N Korea talks back in focus as envoys head for Japan
TOKYO, Apr 6 (Reuters) Chief negotiators for six-party talks on North Korea's nuclear arms programmes are set to gather in Tokyo next week for discussions that could provide a chance to persuade Pyongyang to return to the stalled negotiations.
North Korean Vice Foreign Minister Kim Kye-gwan has received permission for a rare visit to Tokyo and will join envoys from the other countries taking part in the multilateral talks, which are aimed at preventing a nuclear crisis on the Korean peninsula.
''This is a miniature version of the six-party talks and North Korea wants to send a message that it has no intention of scrapping the six-party framework,'' said Noriyuki Suzuki, chief analyst at the Tokyo-based Radiopress news agency, which monitors North Korean media.
The six countries in the nuclear talks -- the two Koreas, the United States, China, Japan and Russia -- agreed in principle in September that the North would dismantle its nuclear programmes in exchange for aid and better diplomatic ties.
But the last session in November ended without progress and North Korea has said it would be unthinkable to return to the table while Washington is taking action against its alleged counterfeiting, drug trafficking and money laundering. North Korea has denied involvement in any illegal activities.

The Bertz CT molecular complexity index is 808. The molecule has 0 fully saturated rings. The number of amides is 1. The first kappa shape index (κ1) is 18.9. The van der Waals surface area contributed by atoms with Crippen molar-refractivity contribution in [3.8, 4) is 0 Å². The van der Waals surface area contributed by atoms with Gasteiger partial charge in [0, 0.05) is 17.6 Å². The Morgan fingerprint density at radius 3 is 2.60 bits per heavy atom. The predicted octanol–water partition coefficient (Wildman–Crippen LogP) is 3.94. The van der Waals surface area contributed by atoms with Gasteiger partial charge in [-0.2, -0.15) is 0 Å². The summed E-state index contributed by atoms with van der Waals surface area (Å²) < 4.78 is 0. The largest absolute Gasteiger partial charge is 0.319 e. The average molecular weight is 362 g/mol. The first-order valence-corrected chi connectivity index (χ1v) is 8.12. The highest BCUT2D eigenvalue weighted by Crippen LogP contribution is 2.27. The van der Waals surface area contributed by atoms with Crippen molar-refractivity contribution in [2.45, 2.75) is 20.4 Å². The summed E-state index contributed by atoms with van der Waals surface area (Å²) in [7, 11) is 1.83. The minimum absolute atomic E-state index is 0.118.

Kim Kye-gwan, a top aide to North Korean leader Kim Jong-il, is expected to arrive in Japan later this week, a source in Tokyo with close ties to Pyongyang told Reuters.
U S chief negotiator Christopher Hill will arrive in Tokyo on Monday for a private forum on security issues, and South Korea's new envoy, Chun Yung-woo, will also be in the Japanese capital along with China's chief delegate, Wu Dawei.
Chinese Foreign Ministry spokesman Liu Jianchao denied the gathering was a formal resumption of the stalled six-way talks.
But he told reporters in Beijing it would be ''a good opportunity for the delegates to exchange views to discuss how to overcome difficulties and ensure an early resumption of six-party talks''.
MORE REUTERS OM HT1810